Irrational Man follows a middle-aged college philosophy professor named Abe (Joaquin Phoenix). Abe is in the doldrums when he arrives at his new post at a small made-up college in New England. He's lost his zest for life, all he ever seems to do is drink, and he is completely self-absorbed in a kind of depressive funk. He ends up befriending one of his students, a girl named Jill (Emma Stone), who finds his philosophy fascinating and ends up falling for him over the course of their friendship. But Abe's doom and gloom view of life takes an odd turn one day when they're hanging out at a local diner and overhear a conversation between people that they've never met. After making up his mind to commit an unspeakable act for the greater good, Abe makes a complete 180 and becomes a sunny, upbeat person who embraces everything life has to offer. But will he actually commit the crime? And what are the real-life consequences if he does?
Looks like a totally rational man, right? Well, spoiler alert: he's not.
For someone whose films are generally made for a sort of lofty, educated (one could even say snobby) kind of audience, Allen takes an interesting look at not only human nature but also the nature of philosophy in general. Throughout the movie, we're given snapshots of Abe's talks on philosophy, objectifying human nature and making theories about the way people are supposed to be living their lives. It's speculative. He even says it himself at one point that "Philosophy is mostly just verbal masturbation." But what's even more interesting as the film moves along is the way that this affects his actions. Determined stop being a bystander in his own life, Abe tries to make his own philosophy a reality. But experience steers him wrong.
As a philosopher, Abe makes sweeping, general observations about the human race, but without taking into account what an individual human life really is. In fact, despite his own admission that philosophy is mostly objective, his fatal mistake is over-objectifying humanity. By seeing one person as a scapegoat for a bigger world problems, he's fueled to make a decision that he thinks will better humanity. But he does it without seeing the reality of what a human life actually is, with all of its bits and pieces, its connections, its routines, its emotions. And without realizing the larger futility of the one act itself.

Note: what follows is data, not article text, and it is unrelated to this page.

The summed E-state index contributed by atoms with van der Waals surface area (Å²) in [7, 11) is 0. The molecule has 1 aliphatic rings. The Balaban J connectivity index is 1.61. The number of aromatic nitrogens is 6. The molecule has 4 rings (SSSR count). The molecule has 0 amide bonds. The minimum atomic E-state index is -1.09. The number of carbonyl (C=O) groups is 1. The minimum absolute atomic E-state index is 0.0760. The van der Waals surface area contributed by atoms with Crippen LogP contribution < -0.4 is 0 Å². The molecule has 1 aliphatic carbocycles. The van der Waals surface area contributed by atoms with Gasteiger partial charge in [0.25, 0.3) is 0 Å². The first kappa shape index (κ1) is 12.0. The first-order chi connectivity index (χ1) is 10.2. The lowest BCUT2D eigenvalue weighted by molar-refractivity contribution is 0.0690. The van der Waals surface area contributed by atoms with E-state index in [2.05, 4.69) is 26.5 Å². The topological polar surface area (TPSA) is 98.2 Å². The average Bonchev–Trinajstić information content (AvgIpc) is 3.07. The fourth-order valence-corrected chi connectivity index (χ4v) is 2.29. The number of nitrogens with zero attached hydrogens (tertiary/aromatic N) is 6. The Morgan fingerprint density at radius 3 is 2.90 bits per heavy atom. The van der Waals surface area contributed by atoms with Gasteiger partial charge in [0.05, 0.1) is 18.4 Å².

A not-rational man.
Opposite Abe him is the ever-fabulous Emma Stone as Jill, a naive student who ends up having to make some interesting choices regarding her and Abe and their relationship together. Jill is captivated by his stances on human nature, but it's noted even early-on that she disagrees with a lot of what he says as well. As Abe bcomes more tangled in his own ideas, Jill provides the reality check for us all, and Stone's acting is stupendous.
Honestly, even if you don't want to delve into the ethics of morality, the movie is a beautte. Phoenix and Stone are impeccable actors and this movie really allows them to play to their strengths. Phoenix is great as the totally self-absorbed philosophy professor and Stone plays the college student with a staggering amount of sincerity.
These two OGs.
8.5 outa 10. The movie is one of the most thought-provoking I've seen in a while. An interesting delve into the world of moral ethics and how we define right and wrong.